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From my limited knowledge, it seems that the major western armies were working to phase out matchlocks in place of flintlocks by the late 17th century. However, given the distance between the Americas and the countries that colonised them, and the remote nature of some of the settlements there, I was wondering how much recorded military or civilian use there was of matchlocks across North and South America after 1700? It would be interesting to see how late these weapons endured in practical use after that date.
 

Coot

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From my limited knowledge, it seems that the major western armies were working to phase out matchlocks in place of flintlocks by the late 17th century. However, given the distance between the Americas and the countries that colonised them, and the remote nature of some of the settlements there, I was wondering how much recorded military or civilian use there was of matchlocks across North and South America after 1700? It would be interesting to see how late these weapons endured in practical use after that date.
Firearms of any sort seem to have been in short supply in the Spanish colonies in the Americas. The only decent reference of Spanish arms in the Americas in the 18th c. that I have is "Spanish Military Weapons in Colonial America 1700-1821" by Brinkerhoff & Chamberlain. Matchlocks are not even mentioned.
 

DaveC

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The late Sidney B. Brinkerhoff & Pierce Chamberlain's book is about the 18th and 19th centuries and deals solely with military arms. Odie B. Faulk and Laura E. Faulk's work on the northern frontier and presidio system mostly discuss the escopeta, pistols, and other Miguelet-lock firearms employed by Dragoons and the "soldados de cuera." Almost all European monarchies at a certain point removed all matchlocks from their military armories and arsenals in order to keep up with the rival powers. The France of the "Sun King" Louis XIV, for example, initially balked at the sheer expense of completely re-equipping the armies with hugely expensive flintlock muskets, but in the end saw the measure as ultimately necessary. Inspectors ensured that there were no matchlocks left in inventory.

First France, and close behind Great Britain, created standard patterns of muskets in 1717 and 1728 respectively. By 1757 even Spain had adopted a standardized infantry flintlock with a "llave francesa" or "French-style flintlock" mechanism. On the frontier, the Miguelet-lock or "llave de patilla" remained more popular because it was thought sturdier and more robust, it involved less wood removal of the stock, which implied the stock was less susceptible to breakage. The Miguelet could use non-standard gun flints, which was a positive asset on the frontier, distant from sources of official supply. The steel or battery had grooves along the face to improve sparking, which was also another advantage. By the late 18th century, the Spanish military arms actually re-introduced the Miguelet system, and eventually a so-called "llave mixta" that combined elements of both systems.

Not a military arm, but hugely popular throughout Spanish America was the trabuco or blunderbuss. Escopetas with distinctive Catalan-style stocks began service life as relatively long arms, but over time became shorter, or subject to being cut down over time. The one weapon that persisted far longer in Spanish America well beyond other regions was the lance. It didn't have to be reloaded, particularly on horse back, which was a real benefit, it was utterly simple, reliable, rugged, capable of being repaired by any black smith no matter how rudimentary his equipment, and for equestrian people well practiced in its use, it was quite deadly.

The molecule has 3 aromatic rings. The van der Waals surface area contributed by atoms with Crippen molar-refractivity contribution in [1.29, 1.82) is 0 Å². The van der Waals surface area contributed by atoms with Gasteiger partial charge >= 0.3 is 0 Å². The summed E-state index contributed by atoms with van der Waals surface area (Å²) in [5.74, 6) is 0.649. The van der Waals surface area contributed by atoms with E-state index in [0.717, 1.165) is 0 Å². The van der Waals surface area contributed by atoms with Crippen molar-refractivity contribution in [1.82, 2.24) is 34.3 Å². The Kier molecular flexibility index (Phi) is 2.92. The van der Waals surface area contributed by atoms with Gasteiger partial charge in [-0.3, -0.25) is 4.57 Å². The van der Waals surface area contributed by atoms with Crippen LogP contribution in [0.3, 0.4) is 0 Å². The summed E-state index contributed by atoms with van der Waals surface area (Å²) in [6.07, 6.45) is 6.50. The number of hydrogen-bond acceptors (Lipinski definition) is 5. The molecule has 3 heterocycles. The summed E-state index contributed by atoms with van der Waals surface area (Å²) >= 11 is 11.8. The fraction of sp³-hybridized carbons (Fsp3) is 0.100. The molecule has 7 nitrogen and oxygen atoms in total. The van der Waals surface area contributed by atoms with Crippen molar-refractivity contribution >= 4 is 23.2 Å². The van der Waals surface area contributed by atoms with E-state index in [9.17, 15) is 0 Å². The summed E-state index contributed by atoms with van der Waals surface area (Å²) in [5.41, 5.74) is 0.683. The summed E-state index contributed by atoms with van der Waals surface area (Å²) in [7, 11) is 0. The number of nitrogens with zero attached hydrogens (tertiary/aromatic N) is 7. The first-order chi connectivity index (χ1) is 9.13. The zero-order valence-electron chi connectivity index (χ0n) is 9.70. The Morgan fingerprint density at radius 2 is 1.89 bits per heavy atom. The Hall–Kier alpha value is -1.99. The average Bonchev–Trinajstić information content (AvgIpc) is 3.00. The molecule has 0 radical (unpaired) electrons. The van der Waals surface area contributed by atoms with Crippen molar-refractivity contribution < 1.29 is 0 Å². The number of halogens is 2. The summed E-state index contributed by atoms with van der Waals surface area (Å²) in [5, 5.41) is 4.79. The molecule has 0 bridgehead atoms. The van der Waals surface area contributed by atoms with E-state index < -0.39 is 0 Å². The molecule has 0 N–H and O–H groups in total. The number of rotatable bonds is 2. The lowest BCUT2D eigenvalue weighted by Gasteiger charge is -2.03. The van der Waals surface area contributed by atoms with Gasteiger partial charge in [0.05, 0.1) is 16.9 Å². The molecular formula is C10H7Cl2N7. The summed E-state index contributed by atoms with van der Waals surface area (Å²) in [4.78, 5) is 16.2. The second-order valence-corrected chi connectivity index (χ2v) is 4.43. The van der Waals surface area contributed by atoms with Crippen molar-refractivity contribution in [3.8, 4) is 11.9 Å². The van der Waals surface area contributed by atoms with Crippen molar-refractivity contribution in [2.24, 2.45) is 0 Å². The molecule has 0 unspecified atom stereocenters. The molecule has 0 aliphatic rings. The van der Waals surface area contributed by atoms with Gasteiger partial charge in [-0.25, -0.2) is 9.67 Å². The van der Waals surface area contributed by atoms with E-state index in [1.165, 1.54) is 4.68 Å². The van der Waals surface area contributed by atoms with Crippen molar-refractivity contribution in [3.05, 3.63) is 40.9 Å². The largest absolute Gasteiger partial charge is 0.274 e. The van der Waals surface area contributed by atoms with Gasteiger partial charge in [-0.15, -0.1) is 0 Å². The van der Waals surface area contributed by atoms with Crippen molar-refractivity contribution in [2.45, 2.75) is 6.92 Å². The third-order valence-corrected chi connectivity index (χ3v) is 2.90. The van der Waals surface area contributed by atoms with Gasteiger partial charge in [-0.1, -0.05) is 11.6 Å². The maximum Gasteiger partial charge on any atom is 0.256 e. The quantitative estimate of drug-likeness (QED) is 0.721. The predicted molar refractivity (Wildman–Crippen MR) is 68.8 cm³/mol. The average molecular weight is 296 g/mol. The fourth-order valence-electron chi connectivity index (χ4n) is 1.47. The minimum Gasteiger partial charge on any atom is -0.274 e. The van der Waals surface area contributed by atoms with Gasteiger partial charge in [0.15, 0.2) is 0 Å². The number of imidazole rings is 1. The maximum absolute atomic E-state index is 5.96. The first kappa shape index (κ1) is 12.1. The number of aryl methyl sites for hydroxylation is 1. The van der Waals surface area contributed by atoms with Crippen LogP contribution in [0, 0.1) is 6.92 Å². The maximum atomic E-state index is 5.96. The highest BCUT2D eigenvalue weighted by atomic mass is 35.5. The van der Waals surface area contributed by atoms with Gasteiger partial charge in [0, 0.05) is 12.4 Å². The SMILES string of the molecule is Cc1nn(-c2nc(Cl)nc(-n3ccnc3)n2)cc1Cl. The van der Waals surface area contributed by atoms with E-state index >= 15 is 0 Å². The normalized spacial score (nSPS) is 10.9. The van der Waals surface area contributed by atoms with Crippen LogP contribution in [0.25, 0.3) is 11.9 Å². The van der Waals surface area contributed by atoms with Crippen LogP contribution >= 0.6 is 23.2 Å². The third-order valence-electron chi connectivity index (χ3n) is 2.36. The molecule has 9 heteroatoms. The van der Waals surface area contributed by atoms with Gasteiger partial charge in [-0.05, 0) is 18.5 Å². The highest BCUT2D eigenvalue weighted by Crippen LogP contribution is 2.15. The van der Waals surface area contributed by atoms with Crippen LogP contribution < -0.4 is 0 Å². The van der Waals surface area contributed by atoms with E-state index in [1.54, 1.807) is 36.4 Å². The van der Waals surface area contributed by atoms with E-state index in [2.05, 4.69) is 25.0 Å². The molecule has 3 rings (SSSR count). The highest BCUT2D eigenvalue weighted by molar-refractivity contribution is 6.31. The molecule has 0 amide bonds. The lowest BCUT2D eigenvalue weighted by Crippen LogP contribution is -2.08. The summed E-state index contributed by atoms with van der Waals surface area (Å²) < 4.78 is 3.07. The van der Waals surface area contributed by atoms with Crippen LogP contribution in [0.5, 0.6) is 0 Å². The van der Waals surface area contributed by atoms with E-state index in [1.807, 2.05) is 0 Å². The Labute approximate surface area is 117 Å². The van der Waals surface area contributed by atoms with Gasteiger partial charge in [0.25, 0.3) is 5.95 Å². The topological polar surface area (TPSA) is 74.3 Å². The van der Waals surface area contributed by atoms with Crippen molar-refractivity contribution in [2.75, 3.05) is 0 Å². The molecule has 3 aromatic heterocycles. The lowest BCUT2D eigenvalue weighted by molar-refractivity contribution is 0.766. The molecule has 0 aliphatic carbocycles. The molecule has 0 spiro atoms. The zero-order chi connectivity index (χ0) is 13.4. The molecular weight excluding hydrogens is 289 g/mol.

Outside of military usage and considerations of the "arma blanca" or bladed weapons like the lance, sword, "espada ancha," machete, dagger, and trade knife or Belduque, some archaic arms persisted in use for quite some time.
 

Belleville

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Apparently New France was phasing out the matchlock about 1674.

"1683: 500 mousquets [matchlocks], 500 fusils [flintlocks}, 200 pistolets de ceinture and 1000 épées to be sold to the inhabitants sent to Canada and used in a 1684 campaign against the Iroquois (Lettre du Roy a Monsieur de La Barre, Fontainebleau, le 5 aoust 1683. AC B, vol. 9, ff.3-6; Bouchard, Museum, p 12; Bouchard, Les Armes..., p. 114)."

"1683: Regulations required each French merchant ship to carry 12 buccaneer guns [flintlock] to be sold at 15L each to the inhabitants of the various French colonies upon whom they called. (Moller)."

"1684: Inventory at Ft. Frontenac, 142 fusils and not a single mousquet. (Bouchard, Museum, p 12)."

"1694: Fort Louis de Plaisance, Newfoundland: 100 fusils were to replace 60 mousquets [matchlocks) that were then sent back to France on the boat “Le Lion”. (Russel Bouchard, Les armes…]"
 

Eterry

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I'm reading Guns on the Early Frontiers, by Russell. One thing he makes very clear is the Spanish went to great lengths to keep anything that went BOOM from the hands of Native Americans. The penalty for violating their laws were swift and unmerciful. Almost every other group of emigrant plied the Indians with powder, shot, and the latest of weaponry. It seems the Indians were discriminating customers, refusing anything they deemed "Second Rate".

I recall an incident from this book where solders marched to an Indian village armed with Matchlocks with matches lit. The villiage elders met the solders outside of town and begged them to extinguish their matches, as it frightened the children and women. The solders after some consultation agreed, and ordered their men to put out their matches. Now the men were armed with clubs, and the Indians slew them, leaving one alive to tell the tale.

So even if they had little use for the matchlock, they certainly knew what they were capable of.

My grandfather used a muzzleloading shotgun well into the 1920s, about 60 years after it was superseded by the breachloader. But this was in times of peace; I doubt if your scalp was in the balance you would want an outdated weapon, especially one as difficult as the matchlock.